A Roundtable on The History Manifesto: The Role of History and the Humanities in a Digital Age

Monday, November 17, 2014  6:15pm The Heyman Center, Second Floor Common Room

Sponsors

Heyman Center for the Humanities

Department of History

Society of Fellows in the Humanities

How should historians speak truth to power - and why does it matter? Why is five hundred years better than five months or five years as a planning horizon? And why is history -- especially long-term history -- so essential to understanding the multiple pasts which gave rise to our conflicted present? The History Manifesto is a call to arms to historians and everyone interested in the role of history in contemporary society. Leading historians David Armitage and Jo Guldi identify a recent shift back to longer-term narratives, following many decades of increasing specialization, which they argue is vital for the future of historical scholarship and how it is communicated. This provocative and thoughtful book makes an important intervention in the debate about the role of history and the humanities in a digital age. It will provoke discussion among policymakers, activists and entrepreneurs as well as ordinary listeners, viewers, readers, students and teachers.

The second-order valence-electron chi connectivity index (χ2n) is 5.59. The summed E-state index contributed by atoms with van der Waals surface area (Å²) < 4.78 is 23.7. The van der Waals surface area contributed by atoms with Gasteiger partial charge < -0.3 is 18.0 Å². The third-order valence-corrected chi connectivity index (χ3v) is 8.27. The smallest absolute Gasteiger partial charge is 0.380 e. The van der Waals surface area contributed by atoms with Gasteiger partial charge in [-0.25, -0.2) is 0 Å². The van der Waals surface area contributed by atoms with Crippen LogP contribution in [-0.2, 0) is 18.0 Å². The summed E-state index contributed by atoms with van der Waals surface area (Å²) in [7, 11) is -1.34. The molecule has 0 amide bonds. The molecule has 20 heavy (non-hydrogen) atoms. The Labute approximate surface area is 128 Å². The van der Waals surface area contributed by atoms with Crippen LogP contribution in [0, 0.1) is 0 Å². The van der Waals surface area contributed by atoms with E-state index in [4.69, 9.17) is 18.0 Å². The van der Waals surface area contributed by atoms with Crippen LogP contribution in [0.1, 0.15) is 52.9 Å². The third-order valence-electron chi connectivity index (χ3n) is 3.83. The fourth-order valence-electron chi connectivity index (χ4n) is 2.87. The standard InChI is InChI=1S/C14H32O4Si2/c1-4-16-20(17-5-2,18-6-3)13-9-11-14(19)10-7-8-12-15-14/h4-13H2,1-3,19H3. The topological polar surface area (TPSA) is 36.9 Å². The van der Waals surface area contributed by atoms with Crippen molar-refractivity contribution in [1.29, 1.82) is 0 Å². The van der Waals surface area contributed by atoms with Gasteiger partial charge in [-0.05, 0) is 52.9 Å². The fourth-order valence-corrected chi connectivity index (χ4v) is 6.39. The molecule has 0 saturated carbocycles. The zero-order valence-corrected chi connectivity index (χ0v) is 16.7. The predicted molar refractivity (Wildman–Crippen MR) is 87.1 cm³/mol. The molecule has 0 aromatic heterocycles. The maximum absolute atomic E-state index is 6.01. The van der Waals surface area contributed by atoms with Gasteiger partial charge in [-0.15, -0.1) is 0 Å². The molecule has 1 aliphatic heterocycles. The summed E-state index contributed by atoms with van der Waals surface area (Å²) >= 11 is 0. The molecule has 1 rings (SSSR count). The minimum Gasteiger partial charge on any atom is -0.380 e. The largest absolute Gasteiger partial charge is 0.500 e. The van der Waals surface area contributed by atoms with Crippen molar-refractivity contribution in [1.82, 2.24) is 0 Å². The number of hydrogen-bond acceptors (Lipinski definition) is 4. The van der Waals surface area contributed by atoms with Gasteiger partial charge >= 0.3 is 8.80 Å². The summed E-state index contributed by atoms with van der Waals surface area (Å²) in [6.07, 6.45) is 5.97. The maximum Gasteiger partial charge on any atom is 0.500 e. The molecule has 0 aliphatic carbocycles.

Armitage and Guldi will be in conversation with Matthew L. Jones, James R. Barker Associate Professor of Contemporary Civilization at Columbia University; Dan Edelstein, Professor of French and History at Stanford University; and Mark Mazower, Director of the Heyman Center for the Humanities.

Event is free and open to the public. Seating is first come, first served.

Participants

  • David Armitage

    Lloyd C. Blankfein Professor of History

    Harvard University

  • Jo Guldi

    Assistant Professor of History

    Brown University

  • Matthew L. Jones

    James R. Barker Professor of Contemporary Civilization

    Columbia University

  • Dan Edelstein

    Professor of French and History

    Stanford University

  • Mark Mazower

    Director/Chair

    Heyman Center for the Humanities
    Columbia University

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